estimated annual costs associated with these chronic conditions in the
              workplace;

                           Chronic Condition                      Annual Cost
                              Depression                           $ 880,152
                             Hypertension                          $ 520,884
                                Asthma                             $ 275,808
                               Diabetes                            $ 187,200
                             Heart Disease                         $ 148,512


          •  Refer to report: The Economic Costs of Physical Inactivity, Obesity, and
             Overweight in California Adults: Heath Care, Workers’ Compensation, and Lost
             Productivity
             This topline report by the California Department of Health Services, examines the
             link between physical inactivity, obesity, and overweight as it relates to heath
             care, workers’ compensation, and lost productivity. The findings highlight the
             rapid increase in costs related to physical inactivity, obesity, and overweight
             among California adults and identify the potential for significant cost savings. For
             topline report see
             http://www.cdph.ca.gov/PROGRAMS/CPNS/Pages/WorksiteResearchEvaluation
          .aspx

          •   The following are helpful tools to use when trying to make a case for workplace
              wellness initiatives;
                     Stanford Presenteeism Scale
                     American Productivity Audit
                     Work Productivity and Activity Impairment Questionnaire
                     Work Limitation Questionnaire as part of a Health Risk Appraisal
                     Absence Multipliers (tool to evaluate costs of absenteeism). Mean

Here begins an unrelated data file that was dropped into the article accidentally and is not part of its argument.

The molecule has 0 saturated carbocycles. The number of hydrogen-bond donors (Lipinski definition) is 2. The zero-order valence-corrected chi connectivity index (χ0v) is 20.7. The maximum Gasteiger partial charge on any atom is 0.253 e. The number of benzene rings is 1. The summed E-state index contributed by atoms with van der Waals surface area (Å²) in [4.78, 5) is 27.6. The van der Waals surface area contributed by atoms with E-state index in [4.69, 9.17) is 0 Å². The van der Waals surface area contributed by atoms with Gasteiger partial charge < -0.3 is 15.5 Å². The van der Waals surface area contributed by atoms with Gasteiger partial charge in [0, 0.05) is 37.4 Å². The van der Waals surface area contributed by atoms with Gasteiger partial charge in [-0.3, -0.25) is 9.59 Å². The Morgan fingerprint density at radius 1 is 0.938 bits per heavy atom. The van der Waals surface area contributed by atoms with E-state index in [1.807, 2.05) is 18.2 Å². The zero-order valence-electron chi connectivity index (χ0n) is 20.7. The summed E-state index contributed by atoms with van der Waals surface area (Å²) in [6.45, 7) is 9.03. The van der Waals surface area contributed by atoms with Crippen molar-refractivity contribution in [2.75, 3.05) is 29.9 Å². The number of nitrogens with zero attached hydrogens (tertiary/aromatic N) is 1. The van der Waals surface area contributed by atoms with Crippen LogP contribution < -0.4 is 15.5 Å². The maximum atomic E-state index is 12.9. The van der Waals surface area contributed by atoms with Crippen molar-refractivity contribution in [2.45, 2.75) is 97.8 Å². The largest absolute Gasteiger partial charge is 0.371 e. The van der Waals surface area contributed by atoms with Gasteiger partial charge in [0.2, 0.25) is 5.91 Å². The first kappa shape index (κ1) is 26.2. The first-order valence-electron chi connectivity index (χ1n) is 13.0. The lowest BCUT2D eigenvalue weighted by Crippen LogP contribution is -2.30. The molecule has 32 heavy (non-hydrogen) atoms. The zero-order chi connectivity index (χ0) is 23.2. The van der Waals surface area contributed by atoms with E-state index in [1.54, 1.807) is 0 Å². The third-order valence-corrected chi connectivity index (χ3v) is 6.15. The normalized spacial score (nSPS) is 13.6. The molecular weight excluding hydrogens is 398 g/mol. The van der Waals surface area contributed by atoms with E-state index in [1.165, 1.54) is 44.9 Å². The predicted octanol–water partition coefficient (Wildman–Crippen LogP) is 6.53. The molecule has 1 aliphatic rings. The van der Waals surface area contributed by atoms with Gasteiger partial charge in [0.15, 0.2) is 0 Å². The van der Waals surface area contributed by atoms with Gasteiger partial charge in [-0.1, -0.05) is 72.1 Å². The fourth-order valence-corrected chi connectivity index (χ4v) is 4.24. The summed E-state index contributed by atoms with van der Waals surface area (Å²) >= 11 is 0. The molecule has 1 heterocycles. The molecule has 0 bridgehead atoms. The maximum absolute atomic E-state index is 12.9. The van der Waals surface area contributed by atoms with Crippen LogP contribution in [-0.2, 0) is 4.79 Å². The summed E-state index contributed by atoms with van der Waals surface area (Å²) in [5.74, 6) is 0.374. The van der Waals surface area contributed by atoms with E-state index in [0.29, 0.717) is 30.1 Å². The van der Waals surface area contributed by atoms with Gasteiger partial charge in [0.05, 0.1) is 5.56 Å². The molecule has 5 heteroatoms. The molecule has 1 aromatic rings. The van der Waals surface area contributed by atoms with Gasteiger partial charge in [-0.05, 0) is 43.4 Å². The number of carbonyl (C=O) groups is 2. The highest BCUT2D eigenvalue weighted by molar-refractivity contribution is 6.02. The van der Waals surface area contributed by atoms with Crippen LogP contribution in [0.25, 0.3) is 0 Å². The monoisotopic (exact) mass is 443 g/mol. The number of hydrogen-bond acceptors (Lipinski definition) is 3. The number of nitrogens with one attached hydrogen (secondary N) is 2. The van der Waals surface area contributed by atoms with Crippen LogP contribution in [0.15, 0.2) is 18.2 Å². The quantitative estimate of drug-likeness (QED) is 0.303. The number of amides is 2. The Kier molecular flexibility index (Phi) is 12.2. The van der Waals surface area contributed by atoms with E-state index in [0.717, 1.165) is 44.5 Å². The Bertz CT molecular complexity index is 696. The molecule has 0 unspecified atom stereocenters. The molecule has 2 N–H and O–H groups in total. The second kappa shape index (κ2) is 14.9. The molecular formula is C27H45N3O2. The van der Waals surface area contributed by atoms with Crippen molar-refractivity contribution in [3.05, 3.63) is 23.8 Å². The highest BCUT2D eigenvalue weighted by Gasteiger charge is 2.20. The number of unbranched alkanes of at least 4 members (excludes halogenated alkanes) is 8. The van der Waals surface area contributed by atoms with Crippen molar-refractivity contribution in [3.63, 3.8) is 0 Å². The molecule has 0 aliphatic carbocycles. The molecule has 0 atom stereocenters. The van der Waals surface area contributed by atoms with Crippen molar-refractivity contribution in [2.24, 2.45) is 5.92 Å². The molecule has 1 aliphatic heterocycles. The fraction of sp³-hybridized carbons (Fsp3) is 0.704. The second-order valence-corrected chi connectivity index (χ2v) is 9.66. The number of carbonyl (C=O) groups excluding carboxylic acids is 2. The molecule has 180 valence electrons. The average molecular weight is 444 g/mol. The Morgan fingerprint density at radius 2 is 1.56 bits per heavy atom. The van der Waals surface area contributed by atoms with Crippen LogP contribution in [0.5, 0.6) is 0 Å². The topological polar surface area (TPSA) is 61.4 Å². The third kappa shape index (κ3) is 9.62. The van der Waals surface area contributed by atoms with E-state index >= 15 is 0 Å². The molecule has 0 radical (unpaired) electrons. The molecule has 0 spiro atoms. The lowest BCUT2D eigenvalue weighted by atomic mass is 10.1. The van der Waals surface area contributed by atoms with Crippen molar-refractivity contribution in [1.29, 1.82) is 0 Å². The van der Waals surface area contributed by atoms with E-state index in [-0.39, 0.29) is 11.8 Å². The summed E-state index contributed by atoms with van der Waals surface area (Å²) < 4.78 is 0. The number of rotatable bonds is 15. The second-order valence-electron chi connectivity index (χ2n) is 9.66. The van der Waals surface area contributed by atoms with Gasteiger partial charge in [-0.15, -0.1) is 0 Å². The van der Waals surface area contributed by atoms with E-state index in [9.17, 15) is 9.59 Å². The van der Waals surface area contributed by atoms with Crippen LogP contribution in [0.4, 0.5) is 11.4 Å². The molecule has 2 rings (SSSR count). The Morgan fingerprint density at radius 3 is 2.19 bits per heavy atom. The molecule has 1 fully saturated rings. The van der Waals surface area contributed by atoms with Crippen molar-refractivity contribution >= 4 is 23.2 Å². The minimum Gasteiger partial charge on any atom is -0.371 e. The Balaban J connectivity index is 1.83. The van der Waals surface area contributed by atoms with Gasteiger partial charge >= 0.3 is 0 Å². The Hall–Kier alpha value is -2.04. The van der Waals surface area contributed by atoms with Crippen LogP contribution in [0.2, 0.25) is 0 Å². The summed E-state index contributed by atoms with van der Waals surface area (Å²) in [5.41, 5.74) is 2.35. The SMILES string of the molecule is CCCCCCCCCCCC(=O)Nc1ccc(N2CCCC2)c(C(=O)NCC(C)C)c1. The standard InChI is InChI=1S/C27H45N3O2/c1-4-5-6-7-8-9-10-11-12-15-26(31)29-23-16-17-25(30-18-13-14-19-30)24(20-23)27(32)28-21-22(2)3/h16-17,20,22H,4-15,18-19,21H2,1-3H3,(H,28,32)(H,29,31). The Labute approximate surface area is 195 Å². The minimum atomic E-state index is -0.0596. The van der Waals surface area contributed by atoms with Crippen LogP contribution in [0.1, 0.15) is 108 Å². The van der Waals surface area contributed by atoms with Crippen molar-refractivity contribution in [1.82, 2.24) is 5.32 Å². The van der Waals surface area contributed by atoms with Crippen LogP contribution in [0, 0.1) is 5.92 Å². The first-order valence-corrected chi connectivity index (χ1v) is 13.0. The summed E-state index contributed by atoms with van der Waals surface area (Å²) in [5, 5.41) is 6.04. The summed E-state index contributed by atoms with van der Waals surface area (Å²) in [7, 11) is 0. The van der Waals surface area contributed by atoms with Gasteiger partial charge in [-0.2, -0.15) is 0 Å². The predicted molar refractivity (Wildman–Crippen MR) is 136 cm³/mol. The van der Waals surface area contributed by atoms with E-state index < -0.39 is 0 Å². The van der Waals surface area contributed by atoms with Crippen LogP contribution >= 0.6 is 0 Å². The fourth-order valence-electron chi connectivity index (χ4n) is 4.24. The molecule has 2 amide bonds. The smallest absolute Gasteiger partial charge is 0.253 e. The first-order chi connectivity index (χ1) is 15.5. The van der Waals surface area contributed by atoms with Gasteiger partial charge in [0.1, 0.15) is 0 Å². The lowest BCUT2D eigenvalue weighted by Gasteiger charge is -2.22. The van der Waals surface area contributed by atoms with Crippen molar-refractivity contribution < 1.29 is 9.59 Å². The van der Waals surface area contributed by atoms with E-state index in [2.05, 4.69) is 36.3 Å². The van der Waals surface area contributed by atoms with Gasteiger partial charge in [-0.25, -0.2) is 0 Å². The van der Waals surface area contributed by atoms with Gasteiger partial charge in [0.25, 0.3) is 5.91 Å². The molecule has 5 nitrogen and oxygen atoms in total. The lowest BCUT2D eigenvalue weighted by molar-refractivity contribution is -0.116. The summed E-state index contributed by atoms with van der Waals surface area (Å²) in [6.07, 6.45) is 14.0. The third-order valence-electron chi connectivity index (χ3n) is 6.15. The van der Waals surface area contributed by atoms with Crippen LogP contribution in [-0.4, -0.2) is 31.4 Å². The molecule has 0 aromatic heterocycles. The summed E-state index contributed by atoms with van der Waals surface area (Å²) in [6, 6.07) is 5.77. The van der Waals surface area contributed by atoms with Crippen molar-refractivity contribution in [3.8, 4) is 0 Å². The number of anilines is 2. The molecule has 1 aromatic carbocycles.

absence multiplier is 1.61. Median absence multiplier is 1.28.

          •   Components to measure the impact of health and productivity programs include;
                   Medical costs (from health plans, health service Utilization Reviews and
                   Health Risk Appraisals),
                   Lost time data (from ST, LT disability, family and medical leave, and sick
                   leave),
                   HR and payroll data (time reporting, employee surveys, performance
                   appraisals and turnover data),
                   Worker’s Comp and safety data (from OSHA reporting, drug testing and
                   claims data),
                   Productivity metrics (from staffing, self-reported presenteeism metrics,
                   Per-employee financial measures, and
                   Business data (from customer satisfaction, production data, quality metrics
                   and revenue/cost information).



Steps To A Healthier Workforce in Luzerne County
Worksite Wellness Kit                                                                 Introduction
          •   Key elements to workforce productivity and performance include; Absence
              management, Human capital management and Quality Improvements (QI’s) in
              product or service.
          •   Health and Productivity Toolkit published by the American College of
              Occupational and Environmental Medicine (ACOEM) recommends these 6
              factors be considered when designing health programs and benefits